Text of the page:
Long grain white rice (I like Mahatma brand—it’s so inexpensive and GF)
WonderMill Grain Mill (affiliate link)*
*Note about grain mills: There are many, many different grain mills on the market, at many price points. The WonderMill costs a bit more than $200 (U.S.), and is available for free shipping on amazon.com.
I discuss how I researched mills and how I decided upon the WonderMill in the text of this post. You cannot get the same results with even a high-speed blender. I have tried over the years.
The NutriMill (affiliate link) is comparable to the WonderMill in many ways, including price. From reviews, it seems that the NutriMill is louder than the WonderMill during grinding.
Assemble the mill, turn the dial to “pastry” for the finest grind, plug the mill into an outlet, and turn it on by flipping the rocker switch from OFF to ON. While the mill is running, feed your desired amount of dry long grain rice in the hopper of the mill. Allow the machine to run until all of the rice grains have worked through the mill. The WonderMill’s sound will become more high-pitched once it has ground everything. Turn the mill off.
Detach the canister from the mill, tap the top of the container a few times, and open the lid of the container. The only way to grind rice finely in one of these machines is to grind it twice. Transfer all of the ground rice to a separate bowl, and reassemble the now-empty mill. Turn the mill on once again, and place the once-ground rice back into the hopper. The mill will take the already-ground rice in more slowly than it did whole rice grains. Use a utensil to gently push the flour toward the center of the hopper for it to enter the mill, and tap the hopper as necessary to keep the flour moving. Again, the mill will emit a higher-pitched sound when it is finished grinding. Turn off the mill.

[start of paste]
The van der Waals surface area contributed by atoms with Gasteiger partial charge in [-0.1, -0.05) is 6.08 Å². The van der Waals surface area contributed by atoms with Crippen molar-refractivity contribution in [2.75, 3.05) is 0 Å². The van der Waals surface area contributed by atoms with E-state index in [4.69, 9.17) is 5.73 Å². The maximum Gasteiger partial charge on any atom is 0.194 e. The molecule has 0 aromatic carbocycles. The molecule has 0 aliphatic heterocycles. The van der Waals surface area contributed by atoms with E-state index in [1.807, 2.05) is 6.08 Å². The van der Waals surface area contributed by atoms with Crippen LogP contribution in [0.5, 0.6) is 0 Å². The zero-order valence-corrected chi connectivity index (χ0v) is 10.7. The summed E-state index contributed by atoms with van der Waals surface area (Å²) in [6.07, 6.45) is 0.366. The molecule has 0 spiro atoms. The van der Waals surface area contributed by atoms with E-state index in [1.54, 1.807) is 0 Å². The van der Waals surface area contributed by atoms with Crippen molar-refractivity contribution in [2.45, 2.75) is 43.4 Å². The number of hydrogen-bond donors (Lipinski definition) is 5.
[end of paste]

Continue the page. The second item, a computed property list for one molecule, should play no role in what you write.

Once again, detach the canister from the mill, tap the top of the container a few times, and open the lid of the container. Transfer the finely ground rice flour into a more permanent container with a lid. I like to store homemade ground rice in the refrigerator, as I assume it will go bad more quickly than commercially purchased flour.
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